Gillibrand then claimed she actually voted against Kavanaugh because she didn’t think he was qualified for the job, but here’s what she said during Kavanaugh’s confirmation hearing:
“Do we value women in this country? Do we listen to women when they tell us about sexual trauma? Do we listen to their stories about how their lives have been forever scarred? Do we take their claims seriously? Or do we just disbelieve them as a matter of course?”
Of course, Gillibrand only meant those words as they applied to Kavanaugh, as Lara Trump – wife of President Donald Trump’s son Eric – noted, the New York senator now thinks differently.
“She has come forward, she has spoken, and they have done an investigation in several outlets. Those investigations, Vice President Biden has called for himself,” Gillibrand said. “Vice President Biden has vehemently denied these allegations and I support Vice President Biden.”
Gillibrand was next asked about policies from the Department of Education that would provide college students with basic due process protections in cases of alleged sexual misconduct.
Naturally, Gillibrand trashed the policies, instantly going back to favoring allegations over evidence.
“Well, I think Betsy DeVos has been a disastrous Secretary of Education and she has intended since the minute she had that position to roll back protections for students on campus and to roll back Title IX protections. She has undermined the ability for anyone to get fair justice or a fair review on any college campus and I think it’s a big mistake. Um, so I look forward to when Betsy DeVos is no longer our Ed. Secretary,” Gillibrand said.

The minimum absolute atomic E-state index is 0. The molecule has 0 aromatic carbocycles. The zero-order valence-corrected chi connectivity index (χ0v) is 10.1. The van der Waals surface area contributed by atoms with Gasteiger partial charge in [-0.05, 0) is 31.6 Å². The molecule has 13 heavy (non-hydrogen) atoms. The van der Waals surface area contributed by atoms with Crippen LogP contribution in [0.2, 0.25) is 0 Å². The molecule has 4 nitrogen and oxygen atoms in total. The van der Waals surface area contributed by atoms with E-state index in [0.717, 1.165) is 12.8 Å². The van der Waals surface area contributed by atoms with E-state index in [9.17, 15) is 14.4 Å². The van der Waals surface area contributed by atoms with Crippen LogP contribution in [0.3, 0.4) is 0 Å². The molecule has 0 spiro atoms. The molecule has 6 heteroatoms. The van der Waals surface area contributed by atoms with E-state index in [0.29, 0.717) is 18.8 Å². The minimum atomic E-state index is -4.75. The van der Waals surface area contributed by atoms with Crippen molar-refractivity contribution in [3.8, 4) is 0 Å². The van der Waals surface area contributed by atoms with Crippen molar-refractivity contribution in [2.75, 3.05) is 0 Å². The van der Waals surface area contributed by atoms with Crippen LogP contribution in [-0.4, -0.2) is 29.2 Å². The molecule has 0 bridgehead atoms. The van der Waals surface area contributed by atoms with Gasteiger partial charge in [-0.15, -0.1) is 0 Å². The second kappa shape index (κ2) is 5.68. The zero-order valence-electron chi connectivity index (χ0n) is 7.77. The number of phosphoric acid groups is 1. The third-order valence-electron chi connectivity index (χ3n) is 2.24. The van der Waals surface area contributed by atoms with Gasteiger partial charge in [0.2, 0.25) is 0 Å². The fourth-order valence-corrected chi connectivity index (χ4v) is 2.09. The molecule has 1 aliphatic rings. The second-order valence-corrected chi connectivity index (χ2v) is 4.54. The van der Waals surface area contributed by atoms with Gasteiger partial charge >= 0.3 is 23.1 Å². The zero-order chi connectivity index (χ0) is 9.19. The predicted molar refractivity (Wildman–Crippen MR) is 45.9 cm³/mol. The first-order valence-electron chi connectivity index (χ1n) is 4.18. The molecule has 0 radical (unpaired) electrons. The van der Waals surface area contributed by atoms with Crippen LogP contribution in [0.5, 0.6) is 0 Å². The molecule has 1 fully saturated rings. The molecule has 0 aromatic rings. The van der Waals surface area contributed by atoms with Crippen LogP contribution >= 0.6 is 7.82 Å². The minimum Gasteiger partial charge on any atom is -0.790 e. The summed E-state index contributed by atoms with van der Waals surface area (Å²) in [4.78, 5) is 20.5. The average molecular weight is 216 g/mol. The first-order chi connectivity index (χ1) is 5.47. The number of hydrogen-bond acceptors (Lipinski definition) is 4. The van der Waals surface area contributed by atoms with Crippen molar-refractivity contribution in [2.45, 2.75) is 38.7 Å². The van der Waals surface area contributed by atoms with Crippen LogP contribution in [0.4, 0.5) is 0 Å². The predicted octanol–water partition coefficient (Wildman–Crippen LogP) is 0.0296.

More to unpack.
First, DeVos didn’t enter the position wanting to “roll back protections.” She learned of the due process problems after she was confirmed and was so moved by the issue that she decided to act. She listened to accusers and accused students and determined the current policies on campus are inadequate. Gillibrand and her ilk claim that these policies “roll back protections” but they don’t. They add constitutional protections for accused students that were missing in the ”believe women” movement adopted by college campuses. Giving accused students the ability to see the evidence against them and cross-examine their accuser and witnesses – basic tenants of the American justice system – does not “roll back protections” for accusers.
It is Gillibrand who “undermined the ability for anyone to get fair justice or a fair review” in these cases. She nurtured a culture where women were told to believe that non-criminal activity amounted to sexual assault and to see themselves as victims. She made sure colleges ignored due process and evidence of innocence out of fear they would receive an onslaught of negative publicity if they didn’t throw out an accused student. Look at the case of “Mattress Girl” Emma Sulkowitz, who had no evidence to support her claims of rape and actually had evidence to the contrary – that the sex was consensual – yet became a national heroine to the media for claiming her “rapist” wasn’t removed from campus.
Accused students couldn’t get “fair justice or a fair review” when colleges actively dismissed exculpatory evidence and allowed accusers to avoid having to produce evidence of their claims. In the end, findings of responsibility ended up not being believed – something that harmed accusers as well.